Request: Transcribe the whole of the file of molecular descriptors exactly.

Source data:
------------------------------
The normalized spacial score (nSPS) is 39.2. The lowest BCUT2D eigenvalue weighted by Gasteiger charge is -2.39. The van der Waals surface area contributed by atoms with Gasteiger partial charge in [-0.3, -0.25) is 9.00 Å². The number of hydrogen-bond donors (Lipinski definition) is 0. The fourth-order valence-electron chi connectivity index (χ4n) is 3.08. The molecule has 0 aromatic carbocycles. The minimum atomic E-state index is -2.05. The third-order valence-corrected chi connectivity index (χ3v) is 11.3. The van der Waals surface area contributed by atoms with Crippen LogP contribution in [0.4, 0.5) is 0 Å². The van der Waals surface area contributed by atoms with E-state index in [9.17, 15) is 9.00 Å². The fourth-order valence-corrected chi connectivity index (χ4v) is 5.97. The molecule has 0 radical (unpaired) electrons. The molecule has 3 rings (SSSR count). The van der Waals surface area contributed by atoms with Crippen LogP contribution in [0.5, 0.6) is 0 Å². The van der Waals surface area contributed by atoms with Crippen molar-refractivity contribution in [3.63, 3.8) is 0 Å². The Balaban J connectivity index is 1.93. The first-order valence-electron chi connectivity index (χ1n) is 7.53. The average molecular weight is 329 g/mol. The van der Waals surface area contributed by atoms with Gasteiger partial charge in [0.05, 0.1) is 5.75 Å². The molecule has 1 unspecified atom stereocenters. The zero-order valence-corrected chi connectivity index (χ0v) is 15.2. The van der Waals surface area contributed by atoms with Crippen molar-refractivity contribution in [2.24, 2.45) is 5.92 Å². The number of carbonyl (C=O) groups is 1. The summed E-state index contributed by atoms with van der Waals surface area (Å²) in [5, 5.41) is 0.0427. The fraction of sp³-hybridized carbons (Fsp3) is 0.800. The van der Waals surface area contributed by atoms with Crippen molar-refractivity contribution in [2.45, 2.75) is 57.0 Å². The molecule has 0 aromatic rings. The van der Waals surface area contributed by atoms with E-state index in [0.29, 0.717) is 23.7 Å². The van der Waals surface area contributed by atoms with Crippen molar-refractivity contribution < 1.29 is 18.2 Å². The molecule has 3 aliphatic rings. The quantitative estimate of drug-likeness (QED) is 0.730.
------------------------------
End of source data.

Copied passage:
The normalized spacial score (nSPS) is 39.2. The lowest BCUT2D eigenvalue weighted by Gasteiger charge is -2.39. The van der Waals surface area contributed by atoms with Gasteiger partial charge in [-0.3, -0.25) is 9.00 Å². The number of hydrogen-bond donors (Lipinski definition) is 0. The fourth-order valence-electron chi connectivity index (χ4n) is 3.08. The molecule has 0 aromatic carbocycles. The minimum atomic E-state index is -2.05. The third-order valence-corrected chi connectivity index (χ3v) is 11.3. The van der Waals surface area contributed by atoms with Crippen LogP contribution in [0.4, 0.5) is 0 Å². The van der Waals surface area contributed by atoms with E-state index in [9.17, 15) is 9.00 Å². The fourth-order valence-corrected chi connectivity index (χ4v) is 5.97. The molecule has 0 radical (unpaired) electrons. The molecule has 3 rings (SSSR count). The van der Waals surface area contributed by atoms with Crippen LogP contribution in [0.5, 0.6) is 0 Å². The van der Waals surface area contributed by atoms with Crippen molar-refractivity contribution in [3.63, 3.8) is 0 Å². The Balaban J connectivity index is 1.93. The first-order valence-electron chi connectivity index (χ1n) is 7.53. The average molecular weight is 329 g/mol. The van der Waals surface area contributed by atoms with Gasteiger partial charge in [0.05, 0.1) is 5.75 Å². The molecule has 1 unspecified atom stereocenters. The zero-order valence-corrected chi connectivity index (χ0v) is 15.2. The van der Waals surface area contributed by atoms with Crippen molar-refractivity contribution in [2.24, 2.45) is 5.92 Å². The number of carbonyl (C=O) groups is 1. The summed E-state index contributed by atoms with van der Waals surface area (Å²) in [5, 5.41) is 0.0427. The fraction of sp³-hybridized carbons (Fsp3) is 0.800. The van der Waals surface area contributed by atoms with Crippen molar-refractivity contribution in [2.45, 2.75) is 57.0 Å². The molecule has 0 aromatic rings. The van der Waals surface area contributed by atoms with E-state index in [0.29, 0.717) is 23.7 Å². The van der Waals surface area contributed by atoms with Crippen molar-refractivity contribution < 1.29 is 18.2 Å². The molecule has 3 aliphatic rings. The quantitative estimate of drug-likeness (QED) is 0.730.